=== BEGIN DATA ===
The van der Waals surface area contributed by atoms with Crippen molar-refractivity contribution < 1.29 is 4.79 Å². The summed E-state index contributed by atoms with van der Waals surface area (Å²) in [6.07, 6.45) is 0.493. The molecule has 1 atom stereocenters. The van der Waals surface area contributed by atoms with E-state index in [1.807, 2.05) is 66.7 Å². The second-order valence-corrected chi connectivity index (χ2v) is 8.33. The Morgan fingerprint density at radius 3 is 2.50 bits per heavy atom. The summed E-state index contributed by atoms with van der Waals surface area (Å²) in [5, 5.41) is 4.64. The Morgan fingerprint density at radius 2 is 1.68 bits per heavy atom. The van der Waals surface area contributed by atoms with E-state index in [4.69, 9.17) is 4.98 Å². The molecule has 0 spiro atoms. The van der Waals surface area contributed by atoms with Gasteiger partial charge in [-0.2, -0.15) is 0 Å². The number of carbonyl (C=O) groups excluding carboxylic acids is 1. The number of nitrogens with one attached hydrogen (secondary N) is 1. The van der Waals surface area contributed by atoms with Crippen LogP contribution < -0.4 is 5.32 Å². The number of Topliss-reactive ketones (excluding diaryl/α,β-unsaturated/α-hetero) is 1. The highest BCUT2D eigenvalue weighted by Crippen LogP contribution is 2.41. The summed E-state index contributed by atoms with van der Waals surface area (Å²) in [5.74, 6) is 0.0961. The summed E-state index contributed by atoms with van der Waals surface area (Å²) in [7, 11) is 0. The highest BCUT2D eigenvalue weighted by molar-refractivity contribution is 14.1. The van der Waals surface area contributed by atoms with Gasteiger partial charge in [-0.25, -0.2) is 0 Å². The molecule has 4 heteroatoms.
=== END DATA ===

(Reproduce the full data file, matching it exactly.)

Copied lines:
The van der Waals surface area contributed by atoms with Crippen molar-refractivity contribution < 1.29 is 4.79 Å². The summed E-state index contributed by atoms with van der Waals surface area (Å²) in [6.07, 6.45) is 0.493. The molecule has 1 atom stereocenters. The van der Waals surface area contributed by atoms with E-state index in [1.807, 2.05) is 66.7 Å². The second-order valence-corrected chi connectivity index (χ2v) is 8.33. The Morgan fingerprint density at radius 3 is 2.50 bits per heavy atom. The summed E-state index contributed by atoms with van der Waals surface area (Å²) in [5, 5.41) is 4.64. The Morgan fingerprint density at radius 2 is 1.68 bits per heavy atom. The van der Waals surface area contributed by atoms with E-state index in [4.69, 9.17) is 4.98 Å². The molecule has 0 spiro atoms. The van der Waals surface area contributed by atoms with Gasteiger partial charge in [-0.2, -0.15) is 0 Å². The number of carbonyl (C=O) groups excluding carboxylic acids is 1. The number of nitrogens with one attached hydrogen (secondary N) is 1. The van der Waals surface area contributed by atoms with Crippen LogP contribution < -0.4 is 5.32 Å². The number of Topliss-reactive ketones (excluding diaryl/α,β-unsaturated/α-hetero) is 1. The highest BCUT2D eigenvalue weighted by Crippen LogP contribution is 2.41. The summed E-state index contributed by atoms with van der Waals surface area (Å²) in [5.74, 6) is 0.0961. The summed E-state index contributed by atoms with van der Waals surface area (Å²) in [7, 11) is 0. The highest BCUT2D eigenvalue weighted by molar-refractivity contribution is 14.1. The van der Waals surface area contributed by atoms with Gasteiger partial charge in [-0.25, -0.2) is 0 Å². The molecule has 4 heteroatoms.